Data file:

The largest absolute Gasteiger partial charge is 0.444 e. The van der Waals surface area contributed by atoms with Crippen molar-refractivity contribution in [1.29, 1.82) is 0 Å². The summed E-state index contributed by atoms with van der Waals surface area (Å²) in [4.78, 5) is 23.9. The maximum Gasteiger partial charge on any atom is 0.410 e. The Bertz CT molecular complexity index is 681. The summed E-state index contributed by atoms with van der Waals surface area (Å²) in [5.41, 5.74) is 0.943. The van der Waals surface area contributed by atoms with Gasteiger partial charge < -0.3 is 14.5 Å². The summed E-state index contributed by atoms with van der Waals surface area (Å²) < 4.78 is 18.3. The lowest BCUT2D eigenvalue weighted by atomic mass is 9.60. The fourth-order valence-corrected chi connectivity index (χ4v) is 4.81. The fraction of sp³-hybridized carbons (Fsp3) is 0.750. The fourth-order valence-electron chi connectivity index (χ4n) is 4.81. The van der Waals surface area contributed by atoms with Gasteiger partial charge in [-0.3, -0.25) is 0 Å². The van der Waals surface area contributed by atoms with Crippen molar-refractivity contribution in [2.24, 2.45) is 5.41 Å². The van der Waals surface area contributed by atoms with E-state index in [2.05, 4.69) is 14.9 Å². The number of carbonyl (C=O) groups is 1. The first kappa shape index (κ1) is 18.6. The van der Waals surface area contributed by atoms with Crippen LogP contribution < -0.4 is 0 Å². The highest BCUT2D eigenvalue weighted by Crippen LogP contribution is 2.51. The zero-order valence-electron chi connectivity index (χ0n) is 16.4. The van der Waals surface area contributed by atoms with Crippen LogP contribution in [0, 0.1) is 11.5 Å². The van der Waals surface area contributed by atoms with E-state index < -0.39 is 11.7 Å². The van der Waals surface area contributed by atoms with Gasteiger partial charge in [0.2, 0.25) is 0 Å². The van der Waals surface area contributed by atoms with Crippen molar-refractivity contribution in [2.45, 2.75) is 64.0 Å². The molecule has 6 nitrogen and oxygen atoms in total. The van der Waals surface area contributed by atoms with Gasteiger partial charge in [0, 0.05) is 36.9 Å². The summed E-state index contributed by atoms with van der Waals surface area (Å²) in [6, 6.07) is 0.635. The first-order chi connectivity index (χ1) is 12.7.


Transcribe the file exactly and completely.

The largest absolute Gasteiger partial charge is 0.444 e. The van der Waals surface area contributed by atoms with Crippen molar-refractivity contribution in [1.29, 1.82) is 0 Å². The summed E-state index contributed by atoms with van der Waals surface area (Å²) in [4.78, 5) is 23.9. The maximum Gasteiger partial charge on any atom is 0.410 e. The Bertz CT molecular complexity index is 681. The summed E-state index contributed by atoms with van der Waals surface area (Å²) in [5.41, 5.74) is 0.943. The van der Waals surface area contributed by atoms with Gasteiger partial charge < -0.3 is 14.5 Å². The summed E-state index contributed by atoms with van der Waals surface area (Å²) < 4.78 is 18.3. The lowest BCUT2D eigenvalue weighted by atomic mass is 9.60. The fourth-order valence-corrected chi connectivity index (χ4v) is 4.81. The fraction of sp³-hybridized carbons (Fsp3) is 0.750. The fourth-order valence-electron chi connectivity index (χ4n) is 4.81. The van der Waals surface area contributed by atoms with Gasteiger partial charge in [-0.3, -0.25) is 0 Å². The van der Waals surface area contributed by atoms with Crippen molar-refractivity contribution in [2.24, 2.45) is 5.41 Å². The van der Waals surface area contributed by atoms with E-state index in [2.05, 4.69) is 14.9 Å². The number of carbonyl (C=O) groups is 1. The first kappa shape index (κ1) is 18.6. The van der Waals surface area contributed by atoms with Crippen LogP contribution < -0.4 is 0 Å². The highest BCUT2D eigenvalue weighted by Crippen LogP contribution is 2.51. The zero-order valence-electron chi connectivity index (χ0n) is 16.4. The van der Waals surface area contributed by atoms with Crippen LogP contribution in [0, 0.1) is 11.5 Å². The van der Waals surface area contributed by atoms with E-state index < -0.39 is 11.7 Å². The van der Waals surface area contributed by atoms with Gasteiger partial charge in [0.2, 0.25) is 0 Å². The van der Waals surface area contributed by atoms with Crippen molar-refractivity contribution in [2.45, 2.75) is 64.0 Å². The molecule has 6 nitrogen and oxygen atoms in total. The van der Waals surface area contributed by atoms with Gasteiger partial charge in [0, 0.05) is 36.9 Å². The summed E-state index contributed by atoms with van der Waals surface area (Å²) in [6, 6.07) is 0.635. The first-order chi connectivity index (χ1) is 12.7.